Let's Get Psychophysical - Newsletter #4
"Useful fictions" v Useless fictions
Hello, it’s Kevin. Here is your weekly list of 5 things I’ve found that promote wholeness, integration and “waking up” - rather than fragmentation, dis-integration and falling asleep.
This week’s newsletter is on tricking yourself.
Sometimes lying to yourself is good. Sometimes it isn’t. Can you tell the difference?
"Useful fictions" v Useless fictions.
This talk is about the book The Philosophy of "As If" by Hans Vaihinger. Scientists and philosophers often use concepts that are known to be false, impossible or self-contradictory, but somehow still get practical results and solve problems. It doesn’t need to be “true” to work. These are useful fictions.
Scientific thought evolved as an organic function to manage and control life - not as a pure quest for pure truth in order to understand life. As usual the poets got there first: “But thoughts the slave of life…” as Shakespeare says.
In Search of the Miraculous: Fragments of an Unknown Teaching by P.D. Ouspensky
Reread. This book is about G.I. Gurdjieff and his “way of the sly man.” Most people are in such a constant state of self-delusion and self-deception that it takes a trickster figure to help them snap out of it. When I say ‘them’ I mean, of course, you and me…
“Conscious fictions” can be useful. But unconscious fictions can be useless, or even dangerous.
This belief is very generally held that if only we are told what to do in order to correct a wrong way of doing something, we can do it, and that if we FEEL we are doing it, all is well. All my experience, however, goes to shew that this belief is a delusion.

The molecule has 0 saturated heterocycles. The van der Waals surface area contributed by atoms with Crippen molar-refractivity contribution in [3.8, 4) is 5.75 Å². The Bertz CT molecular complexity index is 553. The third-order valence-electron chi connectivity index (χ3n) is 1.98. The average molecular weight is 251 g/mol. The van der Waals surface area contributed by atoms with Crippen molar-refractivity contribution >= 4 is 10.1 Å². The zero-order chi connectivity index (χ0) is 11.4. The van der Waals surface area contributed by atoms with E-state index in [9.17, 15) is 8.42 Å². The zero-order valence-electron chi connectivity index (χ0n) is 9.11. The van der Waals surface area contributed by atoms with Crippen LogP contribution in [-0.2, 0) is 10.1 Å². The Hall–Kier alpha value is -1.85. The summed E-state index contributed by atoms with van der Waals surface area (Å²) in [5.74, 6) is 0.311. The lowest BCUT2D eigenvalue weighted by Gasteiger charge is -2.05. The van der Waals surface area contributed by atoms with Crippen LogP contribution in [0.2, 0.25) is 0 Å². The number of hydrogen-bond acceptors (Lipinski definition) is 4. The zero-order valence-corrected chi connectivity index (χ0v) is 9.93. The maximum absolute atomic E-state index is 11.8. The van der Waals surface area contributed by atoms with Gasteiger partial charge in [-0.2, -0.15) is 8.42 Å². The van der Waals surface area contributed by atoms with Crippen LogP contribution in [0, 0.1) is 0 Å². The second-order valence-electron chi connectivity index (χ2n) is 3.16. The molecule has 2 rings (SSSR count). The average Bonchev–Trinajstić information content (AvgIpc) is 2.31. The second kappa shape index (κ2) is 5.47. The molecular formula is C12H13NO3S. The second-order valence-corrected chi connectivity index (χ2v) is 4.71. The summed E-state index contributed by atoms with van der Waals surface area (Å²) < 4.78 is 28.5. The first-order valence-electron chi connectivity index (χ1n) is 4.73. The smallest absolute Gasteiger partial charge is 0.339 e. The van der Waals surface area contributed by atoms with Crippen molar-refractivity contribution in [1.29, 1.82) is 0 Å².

F. Matthias Alexander; The Use of the Self
It is not fashionable to say this in the age of “embodied cognition” but many of your feelings and sensations are common liars.
Not all of them, of course, but do you know which ones? And are you not just using another feeling to judge which is which?
Escher’s “Drawing Hands”
Our models of reality can never be perfect and complete - except when seen from inside a model. This image is only paradoxical because you forget that is itself contained in an image. Which is its magic.
Play a trick on your future self.
Here is my new habit. I got the basic idea from an interview with Luca. It works! I have also added my own psychophysical twist to it. It goes surprisingly deep if you use it as a method of self observation.
Leave your phone in another room while working (to avoid distractions etc.)
Actually, don’t just leave it, HIDE it on yourself. Turn it off and put it somewhere silly where you never go. If you are working in a cafe or office you can zip it up inside your bag, under a bunch of things, make it awkward to pull out.
There are two sides to the phone addiction: the ‘mental’ side which is the dopamine drip feed, the random thoughts and curiosities you have throughout the day making you check your phone. Note these when they arise.
There is also the ‘physical’ side which is more like a muscular reflex where you just find your hand reaches and picks up the phone ‘by itself’ without ‘you’ really thinking about it. Note these when they arise.
Every time you catch yourself either mentally or physically grasping for your phone, you can have a good laugh with your past self, and look forward to tricking your future self together.
Have fun playing with your selves,
Thanks for reading,
P.S. If you want to work with me 1-to-1, reply to this email, or message on Twitter.
I teach psychophysical “tricks” for improving posture, poise and presence. Half of the game is consciously tricking yourself into doing things that don’t FEEL right at first, but are good for you in the long run.